Receiving Stolen Goods Attorney in Charlottesville, Virginia
Receiving stolen goods is a serious crime in Virginia. Anyone convicted of this offense can be punished as harshly as the person who stole the items. It is important to retain a knowledgeable criminal defense attorney as soon as possible.
How Can a Person Be Found Guilty of Receiving Stolen Goods in Virginia?
A person is guilty of receiving stolen goods in Virginia if the person:
Buys or receives stolen goods knowing the goods were stolen; or
Aids in concealing any stolen goods or other thing knowing the same were stolen; or
Buys or receives any goods or other thing used in the course of a criminal investigation by law enforcement that such person believes to have been stolen.
A person who is guilty of any of these acts can be found guilty of larceny. This means that the punishment is the same for receiving stolen goods is the same as it is for larceny. Receiving stolen goods is a violation of Virginia Code § 18.2-108.
If the person who stole the goods, also called the “principal offender” is not convicted, the state can still proceed against the person who received the stolen goods. This may occur in cases where the person who has been charged with receiving stolen goods was found with stolen property in their possession but the state does not have enough evidence to identify or prosecute the person or persons who actually stole the property. In some cases, a person who is accused of a crime will offer to testify against a co-defendant in exchange for a better plea deal.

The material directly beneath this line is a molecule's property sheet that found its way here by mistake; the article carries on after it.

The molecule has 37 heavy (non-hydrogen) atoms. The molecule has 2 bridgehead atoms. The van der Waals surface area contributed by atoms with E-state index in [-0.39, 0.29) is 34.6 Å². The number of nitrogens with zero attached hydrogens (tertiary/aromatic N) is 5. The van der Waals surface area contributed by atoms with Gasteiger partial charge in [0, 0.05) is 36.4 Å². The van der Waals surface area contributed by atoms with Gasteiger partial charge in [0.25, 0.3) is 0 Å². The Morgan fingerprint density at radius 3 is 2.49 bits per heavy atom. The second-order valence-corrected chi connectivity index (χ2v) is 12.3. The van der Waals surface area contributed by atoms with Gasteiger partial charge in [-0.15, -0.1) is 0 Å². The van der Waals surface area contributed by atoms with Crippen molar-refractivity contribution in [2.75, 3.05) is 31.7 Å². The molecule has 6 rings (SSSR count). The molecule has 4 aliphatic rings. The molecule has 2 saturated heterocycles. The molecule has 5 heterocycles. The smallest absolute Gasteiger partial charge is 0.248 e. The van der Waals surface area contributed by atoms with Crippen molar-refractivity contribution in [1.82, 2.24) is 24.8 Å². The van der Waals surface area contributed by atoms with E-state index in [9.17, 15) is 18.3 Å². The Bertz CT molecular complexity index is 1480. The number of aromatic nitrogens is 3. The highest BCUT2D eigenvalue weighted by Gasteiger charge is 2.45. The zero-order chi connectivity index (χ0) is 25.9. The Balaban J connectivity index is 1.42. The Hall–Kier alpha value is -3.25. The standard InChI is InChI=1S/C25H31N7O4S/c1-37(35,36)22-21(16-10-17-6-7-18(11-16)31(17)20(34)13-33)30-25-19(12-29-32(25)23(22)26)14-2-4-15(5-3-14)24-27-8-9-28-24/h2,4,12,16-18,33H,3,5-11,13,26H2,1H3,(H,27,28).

Your attorney is entitled to information about whether the prosecution has offered a plea bargain for a lesser charge or any other incentive to any witnesses who may be called to testify against you.
What Is the Possible Punishment for Receiving Stolen Goods in Virginia?
The possible punishment for receiving stolen goods is the same as it is for larceny. Larceny is a felony if the value of the stolen goods or item is $500 or more and is a misdemeanor if the total value is less than $500.
A person convicted of felony larceny or receiving stolen goods may be sentenced to one to twenty years in a state correctional facility or -- within the discretion of the court hearing the case or upon the recommendation of a jury -- up to one year in jail and a $2,500 fine.
A person convicted of misdemeanor larceny or receiving stolen goods may be sentenced to up to one year in jail and a $2,500 fine.
A person charged with possession of stolen goods may be allowed to plead guilty to a lesser offense or to serve a term of probation or a suspended sentence instead of prison time pursuant to a plea bargain.
A plea bargain is an agreement with the defense and the prosecution where the defendant pleads guilty in exchange for a lesser sentence or punishment. A person who has been sentenced to probation will be expected to abide by all terms and conditions of the sentence and to meet regularly with a supervising officer.
What Are Possible Defenses to Receiving Stolen Goods in Virginia?
The prosecution must prove each and every element of the case. If the prosecution fails to prove each and every element of the crime beyond a reasonable doubt, the defendant must be found not guilty. There are a number of defenses that may be asserted in a receiving stolen goods case, such as lack of knowledge, lack of possession, and lack of intent.